McHugh Completes Restoration of 95-Year-Old Theatre in Chicago, Adds Brewery and Diner

by Katie Lee

Chicago  — McHugh Construction, one of the Midwest’s largest commercial contractors, has completed the $30 million adaptive reuse transformation of Chicago’s historic Ramova Theatre from a long-shuttered single-screen cinema to an 1,800-person concert hall in Chicago’s Bridgeport neighborhood. As part of the 36,000-square-foot project on S. Halsted Street, McHugh also built out space for Other Half Brewing, an independent craft brewery and taproom; Ramova Grill, an 18-seat diner; and Ramova Loft, a second-floor 200-person event venue. The renovated Ramova Theatre reopened on Dec. 31, 2023.

Before restoration began.

Ramova Theatre originally opened in 1929 and became the jewel of the Bridgeport neighborhood with its neon red marquee and Spanish-inspired architecture. As times changed and ticket sales slowed, Ramova eventually closed in 1985. After sitting dormant for nearly 40 years, Ramova was officially added to the National Register of Historic Places in 2021 — the same year McHugh embarked on the building’s restoration.

“When we first arrived on the site, it was like a time capsule, with the ticket booth still in place — even with the same curtains from the day it closed,” says Andrew Totten, vice president of McHugh Construction. “But it was in such a state of disrepair after years of neglect. Severe water damage destroyed large areas of the plaster ceiling, and the terracotta façade on Halsted Street was missing several parts.”

As part of the 36,000-square-foot project, McHugh Construction built out space for Other Half Brewing, an independent craft brewery and taproom. (Photo credit: Clayton Hauck)

Totten continues: “It was the exact type of complicated project our experienced restoration team loves to bring back to life. McHugh has been around longer than the Ramova Theatre, so we knew exactly how and when to preserve, protect, rebuild and start anew, like when we took casts of the building’s remaining terracotta pieces and had them remade. We were honored to return the building to its 1929 glory and create a magical experience for the community once again.”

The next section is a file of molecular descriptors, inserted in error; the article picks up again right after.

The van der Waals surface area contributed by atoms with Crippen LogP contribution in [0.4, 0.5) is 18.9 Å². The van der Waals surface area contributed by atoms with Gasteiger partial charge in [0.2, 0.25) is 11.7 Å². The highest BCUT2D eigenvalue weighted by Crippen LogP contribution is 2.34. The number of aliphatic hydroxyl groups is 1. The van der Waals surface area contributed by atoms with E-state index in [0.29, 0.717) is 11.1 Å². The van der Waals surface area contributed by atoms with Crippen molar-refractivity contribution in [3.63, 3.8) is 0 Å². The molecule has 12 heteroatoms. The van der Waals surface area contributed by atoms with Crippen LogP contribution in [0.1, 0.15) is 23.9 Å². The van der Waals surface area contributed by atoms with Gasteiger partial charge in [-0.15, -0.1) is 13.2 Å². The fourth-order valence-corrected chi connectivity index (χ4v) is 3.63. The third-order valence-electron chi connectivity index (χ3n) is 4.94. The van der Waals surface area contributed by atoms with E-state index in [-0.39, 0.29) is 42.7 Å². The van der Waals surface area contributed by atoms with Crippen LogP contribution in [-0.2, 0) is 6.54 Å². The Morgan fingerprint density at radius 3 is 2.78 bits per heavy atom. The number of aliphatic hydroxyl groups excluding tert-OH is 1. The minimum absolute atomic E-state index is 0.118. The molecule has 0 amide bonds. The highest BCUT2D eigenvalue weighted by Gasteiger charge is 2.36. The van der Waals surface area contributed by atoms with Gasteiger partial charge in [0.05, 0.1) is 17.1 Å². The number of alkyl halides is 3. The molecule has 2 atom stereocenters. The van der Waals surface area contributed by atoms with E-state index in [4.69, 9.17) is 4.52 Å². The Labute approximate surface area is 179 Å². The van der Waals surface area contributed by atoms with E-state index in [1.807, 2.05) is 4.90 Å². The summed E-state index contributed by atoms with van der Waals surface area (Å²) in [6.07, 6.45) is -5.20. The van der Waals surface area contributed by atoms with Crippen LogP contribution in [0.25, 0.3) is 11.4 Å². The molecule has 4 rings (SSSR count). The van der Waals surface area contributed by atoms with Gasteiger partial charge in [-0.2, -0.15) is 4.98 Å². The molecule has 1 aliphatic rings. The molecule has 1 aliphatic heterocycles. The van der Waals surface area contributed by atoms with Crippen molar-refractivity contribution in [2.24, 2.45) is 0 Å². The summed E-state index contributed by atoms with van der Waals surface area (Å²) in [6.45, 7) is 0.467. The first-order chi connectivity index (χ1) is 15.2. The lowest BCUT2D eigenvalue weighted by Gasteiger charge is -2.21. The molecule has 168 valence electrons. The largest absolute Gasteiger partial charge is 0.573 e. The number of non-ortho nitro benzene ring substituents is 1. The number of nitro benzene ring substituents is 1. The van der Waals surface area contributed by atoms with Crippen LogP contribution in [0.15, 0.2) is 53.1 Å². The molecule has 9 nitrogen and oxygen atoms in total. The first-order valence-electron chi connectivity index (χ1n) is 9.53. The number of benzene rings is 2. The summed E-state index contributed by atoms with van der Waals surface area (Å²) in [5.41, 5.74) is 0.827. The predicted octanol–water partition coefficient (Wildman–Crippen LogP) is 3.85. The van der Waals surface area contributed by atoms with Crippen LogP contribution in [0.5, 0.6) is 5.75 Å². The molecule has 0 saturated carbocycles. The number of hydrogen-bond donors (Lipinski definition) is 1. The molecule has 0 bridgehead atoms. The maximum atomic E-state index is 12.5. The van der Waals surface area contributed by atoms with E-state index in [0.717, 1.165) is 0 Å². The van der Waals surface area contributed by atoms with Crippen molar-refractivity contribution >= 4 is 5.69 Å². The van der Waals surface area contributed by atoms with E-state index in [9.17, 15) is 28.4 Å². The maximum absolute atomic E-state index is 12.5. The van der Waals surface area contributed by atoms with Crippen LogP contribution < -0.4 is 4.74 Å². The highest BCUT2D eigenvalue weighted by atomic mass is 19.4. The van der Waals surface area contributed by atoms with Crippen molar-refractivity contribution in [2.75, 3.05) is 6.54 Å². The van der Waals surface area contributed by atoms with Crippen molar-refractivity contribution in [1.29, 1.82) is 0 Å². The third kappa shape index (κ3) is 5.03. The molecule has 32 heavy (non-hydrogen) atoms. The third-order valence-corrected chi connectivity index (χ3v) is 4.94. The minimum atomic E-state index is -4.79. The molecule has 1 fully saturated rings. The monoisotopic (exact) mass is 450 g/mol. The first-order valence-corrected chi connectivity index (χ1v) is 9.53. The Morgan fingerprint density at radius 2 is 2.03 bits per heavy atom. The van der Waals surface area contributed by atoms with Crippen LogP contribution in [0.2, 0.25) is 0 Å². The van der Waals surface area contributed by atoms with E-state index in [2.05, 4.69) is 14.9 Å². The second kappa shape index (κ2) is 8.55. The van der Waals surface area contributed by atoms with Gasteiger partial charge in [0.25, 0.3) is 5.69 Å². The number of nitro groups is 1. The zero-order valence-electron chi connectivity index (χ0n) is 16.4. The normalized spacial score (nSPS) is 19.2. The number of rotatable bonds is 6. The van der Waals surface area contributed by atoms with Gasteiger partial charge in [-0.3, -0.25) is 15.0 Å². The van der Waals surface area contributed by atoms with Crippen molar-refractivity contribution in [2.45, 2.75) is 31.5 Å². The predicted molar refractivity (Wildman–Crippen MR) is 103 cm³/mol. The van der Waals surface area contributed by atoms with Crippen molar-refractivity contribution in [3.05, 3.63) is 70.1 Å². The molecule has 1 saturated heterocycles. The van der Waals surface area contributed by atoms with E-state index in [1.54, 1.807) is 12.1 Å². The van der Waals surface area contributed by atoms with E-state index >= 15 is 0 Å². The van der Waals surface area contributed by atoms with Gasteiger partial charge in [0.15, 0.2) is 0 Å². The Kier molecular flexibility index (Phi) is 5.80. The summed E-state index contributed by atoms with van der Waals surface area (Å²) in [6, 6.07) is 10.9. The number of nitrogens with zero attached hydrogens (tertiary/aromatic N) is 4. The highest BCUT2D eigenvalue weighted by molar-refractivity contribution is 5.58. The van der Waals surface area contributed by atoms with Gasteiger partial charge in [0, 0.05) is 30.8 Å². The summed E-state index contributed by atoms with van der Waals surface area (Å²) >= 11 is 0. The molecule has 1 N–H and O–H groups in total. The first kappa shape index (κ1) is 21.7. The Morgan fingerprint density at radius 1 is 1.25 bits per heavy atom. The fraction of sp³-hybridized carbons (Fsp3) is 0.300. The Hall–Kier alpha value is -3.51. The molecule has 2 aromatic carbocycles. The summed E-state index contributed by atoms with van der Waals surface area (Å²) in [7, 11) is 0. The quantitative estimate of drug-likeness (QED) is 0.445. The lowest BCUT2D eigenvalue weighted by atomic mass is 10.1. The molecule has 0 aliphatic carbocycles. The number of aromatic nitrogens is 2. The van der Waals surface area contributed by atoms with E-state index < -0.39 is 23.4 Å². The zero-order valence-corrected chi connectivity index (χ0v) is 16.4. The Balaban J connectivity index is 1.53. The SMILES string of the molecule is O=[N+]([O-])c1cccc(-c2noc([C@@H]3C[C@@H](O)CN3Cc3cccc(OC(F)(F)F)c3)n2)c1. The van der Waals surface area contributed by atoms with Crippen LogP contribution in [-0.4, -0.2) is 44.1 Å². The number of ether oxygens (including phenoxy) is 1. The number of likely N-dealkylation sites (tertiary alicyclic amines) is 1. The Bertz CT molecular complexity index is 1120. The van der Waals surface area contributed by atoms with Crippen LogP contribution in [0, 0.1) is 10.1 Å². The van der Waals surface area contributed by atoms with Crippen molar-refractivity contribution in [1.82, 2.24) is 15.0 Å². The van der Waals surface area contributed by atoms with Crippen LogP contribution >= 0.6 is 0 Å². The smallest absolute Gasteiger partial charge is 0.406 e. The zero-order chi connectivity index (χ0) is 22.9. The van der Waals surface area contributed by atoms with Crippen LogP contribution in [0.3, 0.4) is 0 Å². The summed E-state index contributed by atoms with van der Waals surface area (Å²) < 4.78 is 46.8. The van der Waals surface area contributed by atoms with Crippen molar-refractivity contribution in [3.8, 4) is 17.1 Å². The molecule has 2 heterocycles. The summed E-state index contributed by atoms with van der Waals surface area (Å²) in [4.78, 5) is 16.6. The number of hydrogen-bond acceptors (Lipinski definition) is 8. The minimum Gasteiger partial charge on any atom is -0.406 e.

For more than 2 years, McHugh Construction worked closely with project architect O’Riley Office, Baum Revision and historic preservation specialists to meticulously restore the ornate architectural details in Ramova’s original Spanish courtyard-style lobby and auditorium.

Revived are the pale-yellow stucco-style walls, red-notched archways and columns, decorative bronze wrought-iron faux windows and balconies, a clay-tile roof line and a ceiling painted midnight blue.

McHugh Construction has completed the $30 million restoration of Chicago’s historic Ramova Theatre from a long-shuttered cinema to an 1,800-person concert hall, creating a new community anchor in the Bridgeport neighborhood. (Photo credit: Clayton Hauck)

Gone are the velvety movie theater seats. In their place is a 22,000-square-foot barrier-free multi-level concrete floor in front of an expansive stage. While rows of spotlights hang from the ceiling, casting multi-colored glows throughout the concert hall, the venue’s new speaker system amplifies the onstage vocals and instruments. Multiple bars were installed in the back of the auditorium and a second-floor balcony was revived to offer clear views of the stage.

McHugh and its subcontractor teams had to draw on decades of historic restoration experience to conceal state-of-the-art HVAC, electrical, sound and fire protection systems within the early 20th century fabric of the theater building. McHugh also tapped its in-house structural engineering team, McHugh Engineering Group, for expertise on structural modifications and additions to historic and complex structures.

Ramova Loft, the 200-person venue on the second floor above the brewery and taproom, offers space for smaller performances by up-and-coming artists as well as events for local schools and community groups. The parking lot across the street from the building can also be used for community events such as farmers markets, and the empty lot adjacent to the south side of Ramova has been reimagined as a new outdoor beer garden.

McHugh Construction revived Ramova Grill, an 18-seat diner at 3520 S. Halsted St. adjacent to Ramova Theatre that closed in 2012 after 82 years. (Photo credit: Clayton Hauck)

“It’s rewarding to see all the dynamic uses come together at this one location to create an authentic community anchor,” Totten says. “I’m grateful for the skilled construction professionals I worked with to address every challenge of the existing conditions of the building to keep this high-profile, much-anticipated project on track.”

The adaptive reuse project was funded by investments from the local populace, tax-increment financing subsidies from the city of Chicago, a state grant and a Historic Places loan.

Since its founding in 1897, James McHugh Construction Co. has earned its reputation as a builder of landmark, one-of-a-kind structures in Chicago and other areas of the country. The company specializes in managing multimillion-dollar projects, from ground-up new construction to complex renovations and high-end interiors. For more information, visit

SOURCE: McHugh Construction

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